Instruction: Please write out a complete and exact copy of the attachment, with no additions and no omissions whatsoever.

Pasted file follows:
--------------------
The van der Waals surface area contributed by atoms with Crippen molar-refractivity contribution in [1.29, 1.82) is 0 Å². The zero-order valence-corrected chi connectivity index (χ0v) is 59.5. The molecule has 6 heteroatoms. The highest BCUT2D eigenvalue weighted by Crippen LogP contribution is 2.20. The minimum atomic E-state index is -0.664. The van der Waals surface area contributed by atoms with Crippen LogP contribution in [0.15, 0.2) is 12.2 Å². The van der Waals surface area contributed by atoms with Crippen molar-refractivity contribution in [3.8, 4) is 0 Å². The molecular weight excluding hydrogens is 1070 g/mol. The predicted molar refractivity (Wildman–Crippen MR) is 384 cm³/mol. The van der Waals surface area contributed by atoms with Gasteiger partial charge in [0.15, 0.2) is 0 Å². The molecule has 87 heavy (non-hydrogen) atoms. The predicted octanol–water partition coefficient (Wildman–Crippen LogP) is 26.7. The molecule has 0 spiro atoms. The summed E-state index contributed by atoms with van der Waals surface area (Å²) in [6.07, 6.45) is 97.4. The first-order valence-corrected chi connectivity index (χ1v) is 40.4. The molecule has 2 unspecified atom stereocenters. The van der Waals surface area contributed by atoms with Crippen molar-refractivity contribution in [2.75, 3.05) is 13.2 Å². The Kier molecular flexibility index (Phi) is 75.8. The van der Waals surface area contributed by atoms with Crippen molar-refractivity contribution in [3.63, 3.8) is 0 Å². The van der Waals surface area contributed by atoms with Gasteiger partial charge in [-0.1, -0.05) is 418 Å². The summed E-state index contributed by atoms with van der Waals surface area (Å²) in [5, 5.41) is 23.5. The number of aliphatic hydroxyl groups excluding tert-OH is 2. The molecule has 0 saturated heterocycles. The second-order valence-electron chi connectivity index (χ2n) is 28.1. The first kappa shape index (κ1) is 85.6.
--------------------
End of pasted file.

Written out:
The van der Waals surface area contributed by atoms with Crippen molar-refractivity contribution in [1.29, 1.82) is 0 Å². The zero-order valence-corrected chi connectivity index (χ0v) is 59.5. The molecule has 6 heteroatoms. The highest BCUT2D eigenvalue weighted by Crippen LogP contribution is 2.20. The minimum atomic E-state index is -0.664. The van der Waals surface area contributed by atoms with Crippen LogP contribution in [0.15, 0.2) is 12.2 Å². The van der Waals surface area contributed by atoms with Crippen molar-refractivity contribution in [3.8, 4) is 0 Å². The molecular weight excluding hydrogens is 1070 g/mol. The predicted molar refractivity (Wildman–Crippen MR) is 384 cm³/mol. The van der Waals surface area contributed by atoms with Gasteiger partial charge in [0.15, 0.2) is 0 Å². The molecule has 87 heavy (non-hydrogen) atoms. The predicted octanol–water partition coefficient (Wildman–Crippen LogP) is 26.7. The molecule has 0 spiro atoms. The summed E-state index contributed by atoms with van der Waals surface area (Å²) in [6.07, 6.45) is 97.4. The first-order valence-corrected chi connectivity index (χ1v) is 40.4. The molecule has 2 unspecified atom stereocenters. The van der Waals surface area contributed by atoms with Crippen molar-refractivity contribution in [2.75, 3.05) is 13.2 Å². The Kier molecular flexibility index (Phi) is 75.8. The van der Waals surface area contributed by atoms with Crippen molar-refractivity contribution in [3.63, 3.8) is 0 Å². The van der Waals surface area contributed by atoms with Gasteiger partial charge in [-0.1, -0.05) is 418 Å². The summed E-state index contributed by atoms with van der Waals surface area (Å²) in [5, 5.41) is 23.5. The number of aliphatic hydroxyl groups excluding tert-OH is 2. The molecule has 0 saturated heterocycles. The second-order valence-electron chi connectivity index (χ2n) is 28.1. The first kappa shape index (κ1) is 85.6.